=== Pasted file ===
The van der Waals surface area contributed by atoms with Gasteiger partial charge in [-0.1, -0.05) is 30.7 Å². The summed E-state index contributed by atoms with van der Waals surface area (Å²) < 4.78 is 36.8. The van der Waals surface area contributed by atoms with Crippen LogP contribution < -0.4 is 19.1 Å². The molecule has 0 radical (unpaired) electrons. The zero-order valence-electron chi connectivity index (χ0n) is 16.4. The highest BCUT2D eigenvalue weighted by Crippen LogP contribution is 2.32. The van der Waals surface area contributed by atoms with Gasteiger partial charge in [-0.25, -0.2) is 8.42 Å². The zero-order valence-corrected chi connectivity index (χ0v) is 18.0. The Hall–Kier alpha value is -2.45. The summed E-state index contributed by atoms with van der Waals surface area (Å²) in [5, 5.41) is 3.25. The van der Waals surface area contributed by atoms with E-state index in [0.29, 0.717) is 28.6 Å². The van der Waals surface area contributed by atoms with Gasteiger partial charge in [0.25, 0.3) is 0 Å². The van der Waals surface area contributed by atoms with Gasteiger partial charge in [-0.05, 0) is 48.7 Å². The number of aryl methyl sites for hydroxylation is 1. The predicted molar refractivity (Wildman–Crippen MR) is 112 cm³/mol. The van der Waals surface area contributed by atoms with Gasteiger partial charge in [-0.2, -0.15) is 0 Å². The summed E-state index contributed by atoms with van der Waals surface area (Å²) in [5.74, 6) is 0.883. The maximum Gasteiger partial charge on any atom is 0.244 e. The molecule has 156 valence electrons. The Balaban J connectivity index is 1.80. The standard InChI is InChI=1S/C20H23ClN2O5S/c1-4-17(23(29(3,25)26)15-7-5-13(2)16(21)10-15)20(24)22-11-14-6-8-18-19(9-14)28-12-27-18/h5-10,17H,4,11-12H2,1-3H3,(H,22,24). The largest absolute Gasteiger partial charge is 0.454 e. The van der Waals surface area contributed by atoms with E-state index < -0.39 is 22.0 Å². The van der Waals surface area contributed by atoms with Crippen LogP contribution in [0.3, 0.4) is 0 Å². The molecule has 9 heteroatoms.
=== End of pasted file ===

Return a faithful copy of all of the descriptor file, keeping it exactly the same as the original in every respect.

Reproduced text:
The van der Waals surface area contributed by atoms with Gasteiger partial charge in [-0.1, -0.05) is 30.7 Å². The summed E-state index contributed by atoms with van der Waals surface area (Å²) < 4.78 is 36.8. The van der Waals surface area contributed by atoms with Crippen LogP contribution < -0.4 is 19.1 Å². The molecule has 0 radical (unpaired) electrons. The zero-order valence-electron chi connectivity index (χ0n) is 16.4. The highest BCUT2D eigenvalue weighted by Crippen LogP contribution is 2.32. The van der Waals surface area contributed by atoms with Gasteiger partial charge in [-0.25, -0.2) is 8.42 Å². The zero-order valence-corrected chi connectivity index (χ0v) is 18.0. The Hall–Kier alpha value is -2.45. The summed E-state index contributed by atoms with van der Waals surface area (Å²) in [5, 5.41) is 3.25. The van der Waals surface area contributed by atoms with E-state index in [0.29, 0.717) is 28.6 Å². The van der Waals surface area contributed by atoms with Gasteiger partial charge in [0.25, 0.3) is 0 Å². The van der Waals surface area contributed by atoms with Gasteiger partial charge in [-0.05, 0) is 48.7 Å². The number of aryl methyl sites for hydroxylation is 1. The predicted molar refractivity (Wildman–Crippen MR) is 112 cm³/mol. The van der Waals surface area contributed by atoms with Gasteiger partial charge in [-0.2, -0.15) is 0 Å². The summed E-state index contributed by atoms with van der Waals surface area (Å²) in [5.74, 6) is 0.883. The maximum Gasteiger partial charge on any atom is 0.244 e. The molecule has 156 valence electrons. The Balaban J connectivity index is 1.80. The standard InChI is InChI=1S/C20H23ClN2O5S/c1-4-17(23(29(3,25)26)15-7-5-13(2)16(21)10-15)20(24)22-11-14-6-8-18-19(9-14)28-12-27-18/h5-10,17H,4,11-12H2,1-3H3,(H,22,24). The largest absolute Gasteiger partial charge is 0.454 e. The van der Waals surface area contributed by atoms with E-state index < -0.39 is 22.0 Å². The van der Waals surface area contributed by atoms with Crippen LogP contribution in [0.3, 0.4) is 0 Å². The molecule has 9 heteroatoms.